At the same time, as Ebn Ḥosām transcended his probable literary model by making it an Islamic heroic narrative about ʿAli, so also did the illustrator: he bestowed the traditional roles of Rostam and other heroes on ʿAli, manipulating episodes retrieved from Šāh-nāma manuscripts to emphasize the religious aspects of ʿAli’s personage. This procedure is seen, for example, in the episode of ʿAli lifting Nawšād off the saddle and keeping him suspended in mid-air by holding his belt (Anvari, p. 101), a formula associated with the traditional Šāh-nāma episode of Rostam lifting Afrāsiāb by the belt (depicted, for example, in Bodleian Library, MS Ouseley, Add. 176, fol. 63b, or the State Collection of the Academy of Sciences, Tashkent, inv. M-287-27109, fol. 22b, made in Yazd about 900-901/1494-96; for other examples, see Shani, 2017). By comparison, ʿAli in the Ḵāvarān-nāma illustration assumes the role of Rostam, but instead of the latter’s lion/tiger-hat, ʿAli has the fiery halo of a sanctified hero whose deeds are part of a divinely-ordained mission. He also grasps a double-pointed sword representing the famous Ḏu’l-Faqār, and his mount is dappled, thus adhering to literary descriptions of Doldol, ʿAli’s mule/stallion in the early wars of Islam. Doldol, like the Ḏu’l-Faqār, was given to ʿAli by the Prophet, as Ebn Ḥosām himself points out in the text that accompanies another painting (Anvari, p. 71), where ʿAli encourages his mount to kill a lion by saying to him: Oh faithful Doldol, you are my memento from Moṣṭafā (i.e. Moḥammad [To-i yādgār-e man az Moṣṭafā]). By giving ʿAli the Ḏu’l-Faqār and the dappled steed, as well as the flame-halo, the artist signified two prominent aspects of ʿAli, his heroic prowess, and his mission as propagator of the Islamic faith.
The adaptive process can also be followed through the large group of paintings illustrating the supernatural events attending ʿAli’s journey to the far-off lands of Ḵāvarān. First of type is the Ḵāvarān-nāma episode of ʿAli fighting a dragon emerging from fantastic multi-colored rock clusters (Anvari, p. 69); drawing here on an iconographic tradition used in the region to illustrate the numerous fanciful encounters in the epic cycles between a hero and a dragon (PLATE I), it is based on a counterbalanced composition, switching the focus back and forth between the hero and a dragon entangled with craggy rock-formations (for the traditional iconography in early 15th century paintings made in Yazd, see, e. g., a Šāh-nāma manuscript dated 844/1441 at the Bibliothèque nationale, Suppl. persan 493, fol. 272b; further examples in Shani, 2015, 2017).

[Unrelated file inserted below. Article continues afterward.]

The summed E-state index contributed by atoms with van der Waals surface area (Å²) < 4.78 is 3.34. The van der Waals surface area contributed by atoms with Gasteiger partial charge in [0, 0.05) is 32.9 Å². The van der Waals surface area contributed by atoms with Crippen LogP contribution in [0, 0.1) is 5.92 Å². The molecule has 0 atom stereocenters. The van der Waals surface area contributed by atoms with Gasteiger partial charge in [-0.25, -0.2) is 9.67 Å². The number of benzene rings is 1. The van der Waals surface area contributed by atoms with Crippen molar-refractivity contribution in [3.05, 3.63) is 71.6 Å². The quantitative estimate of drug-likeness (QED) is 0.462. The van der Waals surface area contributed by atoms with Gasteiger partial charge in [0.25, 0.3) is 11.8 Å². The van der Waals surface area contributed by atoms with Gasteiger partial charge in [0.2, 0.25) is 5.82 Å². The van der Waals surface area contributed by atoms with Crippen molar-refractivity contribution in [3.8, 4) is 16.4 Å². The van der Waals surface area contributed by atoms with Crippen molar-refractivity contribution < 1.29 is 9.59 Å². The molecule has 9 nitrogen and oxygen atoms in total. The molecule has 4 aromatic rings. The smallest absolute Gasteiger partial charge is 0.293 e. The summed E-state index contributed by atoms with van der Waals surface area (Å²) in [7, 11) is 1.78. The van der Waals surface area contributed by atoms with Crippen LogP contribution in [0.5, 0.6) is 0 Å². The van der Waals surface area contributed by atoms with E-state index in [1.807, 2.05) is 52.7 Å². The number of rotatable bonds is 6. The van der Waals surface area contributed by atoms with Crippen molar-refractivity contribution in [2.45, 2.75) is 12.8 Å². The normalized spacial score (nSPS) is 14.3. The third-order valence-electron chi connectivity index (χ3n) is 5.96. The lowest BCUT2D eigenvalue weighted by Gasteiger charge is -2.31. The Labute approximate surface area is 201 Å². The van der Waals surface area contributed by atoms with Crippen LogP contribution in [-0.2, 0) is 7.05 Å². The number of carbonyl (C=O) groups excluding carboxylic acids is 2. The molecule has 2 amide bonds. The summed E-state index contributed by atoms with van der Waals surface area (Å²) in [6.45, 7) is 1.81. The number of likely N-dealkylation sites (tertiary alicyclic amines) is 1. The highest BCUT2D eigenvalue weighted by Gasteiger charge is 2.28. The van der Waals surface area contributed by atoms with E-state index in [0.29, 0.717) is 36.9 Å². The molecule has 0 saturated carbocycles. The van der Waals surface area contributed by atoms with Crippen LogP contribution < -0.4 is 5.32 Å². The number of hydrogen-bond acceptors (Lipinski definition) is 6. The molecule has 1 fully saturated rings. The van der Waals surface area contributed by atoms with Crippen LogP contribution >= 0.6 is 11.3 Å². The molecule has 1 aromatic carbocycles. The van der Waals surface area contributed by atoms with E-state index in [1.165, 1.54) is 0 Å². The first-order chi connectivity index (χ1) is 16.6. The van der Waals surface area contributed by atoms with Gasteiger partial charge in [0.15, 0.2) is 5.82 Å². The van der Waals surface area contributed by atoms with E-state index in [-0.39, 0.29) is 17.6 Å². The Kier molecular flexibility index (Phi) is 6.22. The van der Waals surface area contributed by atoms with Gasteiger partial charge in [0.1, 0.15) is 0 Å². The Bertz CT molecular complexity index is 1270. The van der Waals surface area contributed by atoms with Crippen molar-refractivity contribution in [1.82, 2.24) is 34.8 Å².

Depictions of mythical creatures surrounded by fantastic rock formations were indeed part of the stock-in-trade of Persian painting. Farhād used them, inter alia, for the various episodes in which ʿAli fights crowds of demons (div) on mountainous heights. In one variation (Anvari, p. 70; PLATE II), ʿAli leaps over cliffs and narrow valleys brandishing his sword in all directions, killing every demon that stands in his way. The monstrous demons, partly following the description in the text, also follow a long-standing iconographic tradition, irrespective of place and date, where they are shown as large, robust, half-naked hybrid figures, usually with two horns, wearing short skirts and large bracelets around their arms and ankles (e.g., the depiction of a div in a rocky landscape accompanying the episode of Rostam fighting a sea-monster in a Šāh-nāma manuscript dated 841/1437, Cambridge University Library, Or. 420, fol. 203a, and other examples in the Commercial-Turkmen style in British Library, Add. 18188, fol. 92a [dated 892/1486]; Bodleian Library, Elliott 325, fol. 218a [dated 900/1494]; or ʿAṣṣār Tabrizi, Mehr o Moštari, Bibliothèque nationale, Suppl. persan 1964, fol. 80a.) The Ḵāvarān-nāma artist could thus well have borrowed his demon figures in their rocky wilderness from stock images. He also exercised his own inventive talents by adding a pair of angels to the scene, thereby referring to the angels of the given text who encouraged ʿAli in his battle with a large army of demons. The sanctified stature of ʿAli vis-à-vis the horned beasts is again shown by the flaming halo rising to the sky and by the Ḏu’l-Faqār driven deep into the bestial enemy.